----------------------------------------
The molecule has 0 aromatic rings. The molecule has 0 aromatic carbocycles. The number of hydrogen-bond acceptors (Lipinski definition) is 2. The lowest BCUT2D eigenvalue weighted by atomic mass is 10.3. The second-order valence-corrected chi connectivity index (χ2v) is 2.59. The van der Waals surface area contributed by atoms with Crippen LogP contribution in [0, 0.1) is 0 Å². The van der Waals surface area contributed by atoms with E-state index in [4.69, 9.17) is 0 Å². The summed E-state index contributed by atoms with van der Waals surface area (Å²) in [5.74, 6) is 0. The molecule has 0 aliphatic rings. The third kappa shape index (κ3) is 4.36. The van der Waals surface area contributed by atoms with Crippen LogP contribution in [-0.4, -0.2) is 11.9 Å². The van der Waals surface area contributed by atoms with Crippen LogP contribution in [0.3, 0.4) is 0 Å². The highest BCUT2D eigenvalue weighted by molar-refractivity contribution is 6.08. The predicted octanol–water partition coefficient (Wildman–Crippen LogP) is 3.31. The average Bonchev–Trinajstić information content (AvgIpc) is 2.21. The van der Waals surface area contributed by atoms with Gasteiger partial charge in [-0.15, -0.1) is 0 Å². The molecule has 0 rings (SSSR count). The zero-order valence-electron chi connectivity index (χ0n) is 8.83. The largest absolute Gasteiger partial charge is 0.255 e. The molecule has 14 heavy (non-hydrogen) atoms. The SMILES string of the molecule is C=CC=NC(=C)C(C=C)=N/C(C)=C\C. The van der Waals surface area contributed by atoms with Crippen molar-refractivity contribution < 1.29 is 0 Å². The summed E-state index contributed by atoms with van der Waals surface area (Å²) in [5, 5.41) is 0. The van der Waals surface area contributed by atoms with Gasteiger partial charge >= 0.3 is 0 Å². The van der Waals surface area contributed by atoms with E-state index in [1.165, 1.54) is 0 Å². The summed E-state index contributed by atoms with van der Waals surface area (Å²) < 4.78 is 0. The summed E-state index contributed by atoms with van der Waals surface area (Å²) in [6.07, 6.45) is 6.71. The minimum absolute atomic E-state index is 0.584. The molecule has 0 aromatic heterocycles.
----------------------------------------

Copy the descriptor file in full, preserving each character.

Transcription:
The molecule has 0 aromatic rings. The molecule has 0 aromatic carbocycles. The number of hydrogen-bond acceptors (Lipinski definition) is 2. The lowest BCUT2D eigenvalue weighted by atomic mass is 10.3. The second-order valence-corrected chi connectivity index (χ2v) is 2.59. The van der Waals surface area contributed by atoms with Crippen LogP contribution in [0, 0.1) is 0 Å². The van der Waals surface area contributed by atoms with E-state index in [4.69, 9.17) is 0 Å². The summed E-state index contributed by atoms with van der Waals surface area (Å²) in [5.74, 6) is 0. The molecule has 0 aliphatic rings. The third kappa shape index (κ3) is 4.36. The van der Waals surface area contributed by atoms with Crippen LogP contribution in [-0.4, -0.2) is 11.9 Å². The van der Waals surface area contributed by atoms with Crippen LogP contribution in [0.3, 0.4) is 0 Å². The highest BCUT2D eigenvalue weighted by molar-refractivity contribution is 6.08. The predicted octanol–water partition coefficient (Wildman–Crippen LogP) is 3.31. The average Bonchev–Trinajstić information content (AvgIpc) is 2.21. The van der Waals surface area contributed by atoms with Gasteiger partial charge in [-0.15, -0.1) is 0 Å². The molecule has 0 rings (SSSR count). The zero-order valence-electron chi connectivity index (χ0n) is 8.83. The largest absolute Gasteiger partial charge is 0.255 e. The molecule has 14 heavy (non-hydrogen) atoms. The SMILES string of the molecule is C=CC=NC(=C)C(C=C)=N/C(C)=C\C. The van der Waals surface area contributed by atoms with Crippen molar-refractivity contribution < 1.29 is 0 Å². The summed E-state index contributed by atoms with van der Waals surface area (Å²) in [5, 5.41) is 0. The van der Waals surface area contributed by atoms with Gasteiger partial charge >= 0.3 is 0 Å². The van der Waals surface area contributed by atoms with E-state index in [1.165, 1.54) is 0 Å². The summed E-state index contributed by atoms with van der Waals surface area (Å²) < 4.78 is 0. The summed E-state index contributed by atoms with van der Waals surface area (Å²) in [6.07, 6.45) is 6.71. The minimum absolute atomic E-state index is 0.584. The molecule has 0 aromatic heterocycles.